Why the $2 Trillion Crypto Market Crash Won’t Kill the Economy

Francesco Carta Photographer | moment | Getty Images

The carnage in the crypto market is not going to end as token prices plummet, companies lay off employees in waves and some of the industry’s most popular names go bust. The chaos has scared off investors, erased more than $2 trillion in value in a matter of months – and wiped out the savings of retailers who bet heavily on crypto projects billed as safe investments.

The sudden drop in wealth has fueled fears that the crypto crash could help spark a wider recession.

The crypto market’s market cap of less than $1 trillion (which is less than half that of Apple) is small compared to the country’s GDP of $21 trillion or the $43 trillion housing market. But Goldman Sachs estimates that U.S. households own a third of the global crypto market, and a Pew Research Center survey also found that 16% of U.S. adults said they had invested in, traded, or used a cryptocurrency. So there is a degree of national exposure to the deep sell-off in the crypto market.

Then there’s the whole mystique surrounding the burgeoning crypto sector. It may be one of the smaller asset classes, but the bustling industry draws a lot of attention in popular culture, with advertisements about major sports championships and stadium sponsorship.

That said, economists and bankers tell CNBC they are not concerned about crypto’s knock-on effect on the broader US economy for one major reason: Crypto is not tied to debt.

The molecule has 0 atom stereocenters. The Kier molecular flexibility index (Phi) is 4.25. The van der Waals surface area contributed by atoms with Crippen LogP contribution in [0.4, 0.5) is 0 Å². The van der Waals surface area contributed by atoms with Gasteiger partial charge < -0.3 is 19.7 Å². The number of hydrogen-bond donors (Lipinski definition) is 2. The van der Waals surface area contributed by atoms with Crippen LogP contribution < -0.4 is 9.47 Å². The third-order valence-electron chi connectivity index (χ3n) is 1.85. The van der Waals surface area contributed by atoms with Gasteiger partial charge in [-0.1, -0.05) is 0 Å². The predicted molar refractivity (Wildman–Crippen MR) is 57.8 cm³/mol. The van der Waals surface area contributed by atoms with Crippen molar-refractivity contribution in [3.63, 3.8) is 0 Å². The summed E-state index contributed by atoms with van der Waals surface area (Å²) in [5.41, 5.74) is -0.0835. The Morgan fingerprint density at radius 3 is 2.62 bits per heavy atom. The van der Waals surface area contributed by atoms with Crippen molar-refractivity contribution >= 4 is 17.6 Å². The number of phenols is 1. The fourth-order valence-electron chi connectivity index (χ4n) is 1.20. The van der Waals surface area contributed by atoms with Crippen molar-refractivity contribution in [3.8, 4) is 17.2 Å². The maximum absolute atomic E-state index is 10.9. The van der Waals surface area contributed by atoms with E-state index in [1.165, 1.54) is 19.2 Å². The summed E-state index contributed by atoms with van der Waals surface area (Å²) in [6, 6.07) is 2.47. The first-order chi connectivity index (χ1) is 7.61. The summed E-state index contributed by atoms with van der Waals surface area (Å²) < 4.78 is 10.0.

“People don’t really use crypto as collateral for real debt. Without it, this is just a lot of paper losses. So this is low on the list of problems for the economy,” said Joshua Gans, an economist at the University of Toronto.

Gans says that’s a big part of why the crypto market is still more of a “side show” to the economy.

No debt, no problem

The relationship between cryptocurrencies and debt is key.

For most traditional asset classes, their value is expected to remain moderately stable over time. Therefore, those owned assets can then be used as collateral to borrow money.

“What you haven’t seen with crypto assets simply because of their volatility is the same process you can use it to buy other real assets or more traditional financial assets and borrow on that basis,” explains Gans. †

“People have used cryptocurrency to borrow for other cryptocurrencies, but that’s kind of contained in the crypto world.”

There are exceptions — MicroStrategy took out a $205 million bitcoin loan from crypto-focused bank Silvergate in March — but for the most part, crypto-backed loans exist within an industry-specific echo chamber.

According to a recent research paper from Morgan Stanley, cryptocurrency lenders have mostly lent to crypto investors and corporations. The spillover risks of fueling crypto prices to the broader US dollar-denominated fiat banking system may therefore be “limited”.

Despite all the enthusiasm for bitcoin and other cryptocurrencies, venture capitalist and celebrity investor Kevin O’Leary points out that most digital asset ownership is not institutional.

Gans agrees, telling CNBC he doubts banks are all that exposed to the crypto sell-off.